NZ announces new $1.1 billion rail investments

The New Zealand Government has announced a programme of new transport investments in six main growth areas across the country.

Transport Minister Phil Twyford said $6.8 billion is being invested across road, rail, and public transport infrastructure across New Zealand.

$1.1 billion is part of targeted rail investments aiming to get trucks off the road in the six main growth areas of Auckland, Waikato, Bay of Plenty, Wellington, Canterbury, and Queenstown.

The rail package will include completing the third main rail line will remove a key bottleneck for freight and passenger services, as well as provide additional capacity for the increased services once the City Rail Link is completed.

Two new railway stations in Drury Central and Drury West will be funded, as well as electrifying the railway track between Papakura to Pukekohe to speed up commutes to the CBD.

Twyford said additional Wellington rail upgrades, including in the Wairarapa, will make the lines north of the city more reliable to meet a growing demand for rail services.

“Our decision to fund these projects by taking advantage of historically low long-term interest rates means this programme will free up funding in the National Land Transport Fund and Auckland transport budgets.”

Twyford said this programme brings forward and funds significant projects, allowing them to be built sooner.

“Many of these projects have been talked about for a long time, but we are the first Government to fund them, we have also made important changes,”

The investment announcement follows recent plans to revitalise KiwiRail’s Hillside workshops with demolition of disused and dilapidated buildings on the site currently underway.

Last year the Government announced a $19.97 million investment through the Provincial Growth Fund that has allowed KiwiRail to begin redeveloping the Dunedin site.

Stephanie Campbell KiwiRail group general manager property said Hillside will become a vital part of KiwiRail’s South Island freight and tourism operations.

“Demolishing some of the existing buildings is the first step in doing this, and contractors have begun work on the site, taking down two vacant workshops. 

“The next step is to upgrade the main rail workshops on the site, including overhauling the aging heavy-lift crane and traverser.

 “The planned improvements for the site will allow us to maintain more locomotives and wagons, as well as undertaking new types of work, such as heavy maintenance and upgrades.”

AusRAIL: Digitalisation centre stage for Thales

Rail technology provider Thales talks rail digitalisation, and its plans to showcase its digital rail solutions portfolio at AusRAIL PLUS 2019 in Sydney.


Rail experts like Mark Smalley all around the region are excited about what’s going on in the Australasian rail sector, and even more excited about what’s to come. Smalley, business development manager for Ground Transportation Systems at Thales, says the range of major capital works underway and the shift towards transforming existing operational systems as part of the “digital rail revolution” are key areas for the business.

“Thales is excited by the unprecedented levels of investment, particularly in NSW, with such a significant backlog of transport infrastructure programs and the ambitious Future Transport 2056 strategy,” Smalley tells Rail Express. “With a strong local presence in Sydney, a credible portfolio of references and a pool of global expertise, we are well positioned to support this vision and are committed to ensuring our customers realise maximum return from this once in a generation investment program.”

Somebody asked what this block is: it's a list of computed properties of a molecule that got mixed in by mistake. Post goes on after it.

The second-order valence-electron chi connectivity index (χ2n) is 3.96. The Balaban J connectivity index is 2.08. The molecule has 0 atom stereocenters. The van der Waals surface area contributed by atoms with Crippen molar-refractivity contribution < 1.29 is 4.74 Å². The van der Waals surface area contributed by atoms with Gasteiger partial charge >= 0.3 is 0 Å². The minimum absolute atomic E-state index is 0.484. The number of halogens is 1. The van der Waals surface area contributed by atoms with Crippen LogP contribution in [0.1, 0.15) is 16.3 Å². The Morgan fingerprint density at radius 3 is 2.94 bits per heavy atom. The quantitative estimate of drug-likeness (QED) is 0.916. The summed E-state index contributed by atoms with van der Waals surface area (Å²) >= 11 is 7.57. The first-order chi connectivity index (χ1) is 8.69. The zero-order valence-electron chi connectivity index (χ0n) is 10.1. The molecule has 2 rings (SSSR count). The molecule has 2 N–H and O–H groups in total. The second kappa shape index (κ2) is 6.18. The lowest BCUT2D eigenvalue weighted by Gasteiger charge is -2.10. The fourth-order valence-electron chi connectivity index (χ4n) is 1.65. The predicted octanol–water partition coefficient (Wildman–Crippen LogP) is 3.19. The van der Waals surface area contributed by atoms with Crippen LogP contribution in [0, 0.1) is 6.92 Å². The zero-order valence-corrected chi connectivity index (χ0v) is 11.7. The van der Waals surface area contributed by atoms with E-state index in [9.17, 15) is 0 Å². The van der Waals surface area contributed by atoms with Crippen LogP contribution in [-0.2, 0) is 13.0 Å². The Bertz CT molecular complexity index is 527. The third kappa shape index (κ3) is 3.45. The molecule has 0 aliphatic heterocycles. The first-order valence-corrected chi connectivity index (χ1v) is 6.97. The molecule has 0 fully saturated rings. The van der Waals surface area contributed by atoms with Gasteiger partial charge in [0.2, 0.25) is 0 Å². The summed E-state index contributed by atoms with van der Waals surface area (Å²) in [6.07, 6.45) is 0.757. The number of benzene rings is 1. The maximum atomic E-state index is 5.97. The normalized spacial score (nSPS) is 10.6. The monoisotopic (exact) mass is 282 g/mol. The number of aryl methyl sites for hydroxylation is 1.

One of the key success factors to achieving this vision, he says, is internationally proven, next generation digital technologies.

“This is key to modernising the underlying operational infrastructure to deliver much needed capacity improvements, and significant operational performance, cost and safety benefits for passengers, operators and freight services. These benefits are realised by everyone: commuters, transport operators, businesses; the whole economy. New technologies mean adopting and adapting to new ways of working, however.

“It’s important not to forget the people and process elements of technology programs,” Smalley says. “Understanding how the end user will interact with the new system is essential to ensuring long-term success and acceptance of the technology. Recognising this, we aim to ensure these Human Factors elements are captured and addressed throughout the design, development and implementation phases.”

Digitalisation at AusRAIL

Thales presence at AusRAIL PLUS 2019 in Sydney will focus on the theme of rail digitalisation. Attendees will include key members of the Sydney-based Ground Transportation Systems business, with technical specialists on-hand to support demonstrations and showcase Thales’ urban and mainline digital rail solutions.

These include Thales’ SelTrac Communications Based Train Control (CBTC) solution, which helps move over three billion people annually across 40 major cities, including London, New York, Singapore and Hong Kong. Thales launched the future-focused seventh generation of SelTrac, SelTrac G7, at Innotrans 2018, and will demonstrate it again at AusRAIL. “This is something I’m particularly looking forward to,” Smalley explains. “Having worked in London for several years on CBTC projects on the Underground network, I’m excited to apply this knowledge and experience here.”